What is individuation?

Feb 28th, 2017 | By | Category: Articles, Extract, Psyche Books, Soul Rocks Books

By Trisha Caldwell

The term ‘individuation’ was first coined by Carl Jung. He described it as an individual’s journey to psychological wholeness or ‘becoming what or who you are destined to become’. Jung saw the whole life cycle as a continuing process of growth and change regulated by the Self. ‘Individuation is an expression of that biological process – simple or complicated as the case may be- by which every living thing becomes what it is destined to become from the very beginning’.

Essentially, individuation is an inner drive, deep within the recesses of our soul, giving us a powerful message that we need to develop and differentiate. It is a significant adult developmental process which occurs throughout adult life and as we allow ourselves to continually individuate we attract change and growth. Jung states that ‘Individuation’, therefore is a process of differentiation, having for its goal the development of the individual personality’.

If we are to fulfil our human potential, we must individuate. Jung asserted that the deepest urge or instinct within every living creature is to fulfil itself and he called this life long process that aims at fulfilment, ‘Individuation’.

In the early part of adulthood, up to the age of approximately 28-35 we have ego independence, a relative lack of self, we are ego driven. It is essentially a ‘biological and social period ‘, where we focus on ‘Personal Identity ‘ i.e. who we are, not, what we are to become.

At this stage we compare ourselves to our peers and relate most effectively in groups. Although we are growing up and individuating, we are going through similar changes and during this phase in most cases we have no desire to stand out from the crowd. However during this first development stage it allows us to become independent from the parent and to lay strong foundations for the future.

Moving through to this next stage during our late thirties, early to late forties, individuation does become more acceptable as we begin to understand it more fully. It still can though be a very disruptive influence, giving rise to an uncertain time. However, as individuation is an adult psychological process, an inner drive from our soul, we are gently nudged, initially, by the universe to move forward. Of course, we can ignore this push, but by doing so only makes us more uncomfortable.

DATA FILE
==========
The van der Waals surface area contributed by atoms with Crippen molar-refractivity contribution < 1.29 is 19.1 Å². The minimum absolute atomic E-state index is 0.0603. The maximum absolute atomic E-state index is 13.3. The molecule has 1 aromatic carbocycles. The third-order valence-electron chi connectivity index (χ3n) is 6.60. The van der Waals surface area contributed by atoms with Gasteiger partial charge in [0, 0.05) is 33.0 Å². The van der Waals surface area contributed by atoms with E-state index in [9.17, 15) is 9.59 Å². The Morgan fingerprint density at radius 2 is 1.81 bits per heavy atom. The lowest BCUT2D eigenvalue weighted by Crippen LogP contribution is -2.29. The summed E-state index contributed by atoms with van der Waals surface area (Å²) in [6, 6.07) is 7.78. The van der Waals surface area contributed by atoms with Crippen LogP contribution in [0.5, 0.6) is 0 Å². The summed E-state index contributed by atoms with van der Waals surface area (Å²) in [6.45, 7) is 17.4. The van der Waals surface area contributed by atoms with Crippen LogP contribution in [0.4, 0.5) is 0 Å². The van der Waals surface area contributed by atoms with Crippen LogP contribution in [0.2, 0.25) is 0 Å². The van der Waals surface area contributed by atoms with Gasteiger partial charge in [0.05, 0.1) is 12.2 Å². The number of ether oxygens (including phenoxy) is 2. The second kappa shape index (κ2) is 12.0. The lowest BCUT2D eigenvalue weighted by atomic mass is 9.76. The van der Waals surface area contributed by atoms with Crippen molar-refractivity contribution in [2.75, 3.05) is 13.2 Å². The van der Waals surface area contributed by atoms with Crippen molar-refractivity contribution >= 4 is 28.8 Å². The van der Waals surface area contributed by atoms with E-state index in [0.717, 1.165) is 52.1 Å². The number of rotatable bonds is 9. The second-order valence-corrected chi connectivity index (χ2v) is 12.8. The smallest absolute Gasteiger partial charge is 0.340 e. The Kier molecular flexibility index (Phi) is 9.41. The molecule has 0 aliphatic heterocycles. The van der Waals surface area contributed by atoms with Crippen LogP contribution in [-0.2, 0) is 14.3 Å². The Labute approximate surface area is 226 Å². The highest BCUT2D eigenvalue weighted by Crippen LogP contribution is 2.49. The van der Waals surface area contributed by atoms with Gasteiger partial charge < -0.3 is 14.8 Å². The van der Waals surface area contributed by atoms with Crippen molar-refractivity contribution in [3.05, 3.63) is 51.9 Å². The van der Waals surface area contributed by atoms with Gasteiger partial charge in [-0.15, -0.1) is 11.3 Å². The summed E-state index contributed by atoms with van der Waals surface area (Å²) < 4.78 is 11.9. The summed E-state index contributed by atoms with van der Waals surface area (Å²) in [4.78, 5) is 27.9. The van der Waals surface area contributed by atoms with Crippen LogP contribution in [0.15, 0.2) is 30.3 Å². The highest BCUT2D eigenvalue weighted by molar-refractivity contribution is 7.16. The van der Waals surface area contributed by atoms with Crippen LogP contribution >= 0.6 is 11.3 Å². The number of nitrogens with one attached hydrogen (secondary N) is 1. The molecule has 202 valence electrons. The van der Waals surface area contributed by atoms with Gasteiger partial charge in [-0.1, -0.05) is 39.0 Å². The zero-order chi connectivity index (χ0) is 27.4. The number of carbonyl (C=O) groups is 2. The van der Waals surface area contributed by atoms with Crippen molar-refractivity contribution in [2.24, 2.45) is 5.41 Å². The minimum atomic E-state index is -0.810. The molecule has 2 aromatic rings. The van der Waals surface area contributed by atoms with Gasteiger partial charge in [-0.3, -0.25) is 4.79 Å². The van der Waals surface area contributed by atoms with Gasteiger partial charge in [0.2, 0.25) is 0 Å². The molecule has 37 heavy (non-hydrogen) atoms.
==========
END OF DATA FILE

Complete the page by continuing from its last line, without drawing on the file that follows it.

This period, where we go through profound change is deemed cultural and spiritual and our aim is for self-realisation and lack of ego. We focus on our legacy, our achievements and the meaning of life. A sense of urgency takes over.

Most importantly, Individuation has to be worked for. It is not an easy process – it requires courage and dedication. Growth and change does not just happen of its own accord; Jung warns us that making our own ‘journey through the unconscious’- to enlighten our egos – is hard work, a great labour in which the ego must accept full responsibility for all that occurs.

As we individuate, we realise that we as human beings have a great need for purpose and meaning and the recognition of something greater than ourselves. Then individuation becomes a way of life and gives meaning to life. If we are to fulfil our human potential, it is essential that we individuate.

Questionnaire: Where are you on the path of Individuation?

  1. Do you have an inner lack of fulfilment? Yet on the surface everything appears to be perfect?
  2. Can you describe this inner lack of fulfilment? – how do you feel?
  3. Explain what your situation is- how old are you/ what is happening around you? Have you experience significant major changes in the last few years of your life?
  4. Are you really being authentic in your interests, passions and talents ? If not, why not and what are they? ~Do you remember from childhood what held your attention?
  5. Are you afraid of seeming disloyal by being more honest? If so, how and to whom ? e.g. peer pressure? work?
  6. What is missing from your life?
  7. What exactly is it about this stage of your life that is making you feel uncomfortable?
  8. What is calling you? What is urging you to forge into the unknown? Have you felt this way before and if so when and how
  9. What is over for you?
  10. What are you still passionate about?
  11. How would you like to be at this moment?




Just Say Yes to Life – Embracing individuation to embrace life

Trisha Caldwell

Just Say Yes to Life demystifies the Jungian term individuation and takes us on a compelling and fascinating journey on how to individuate fully: to become what or who you are destined to be!

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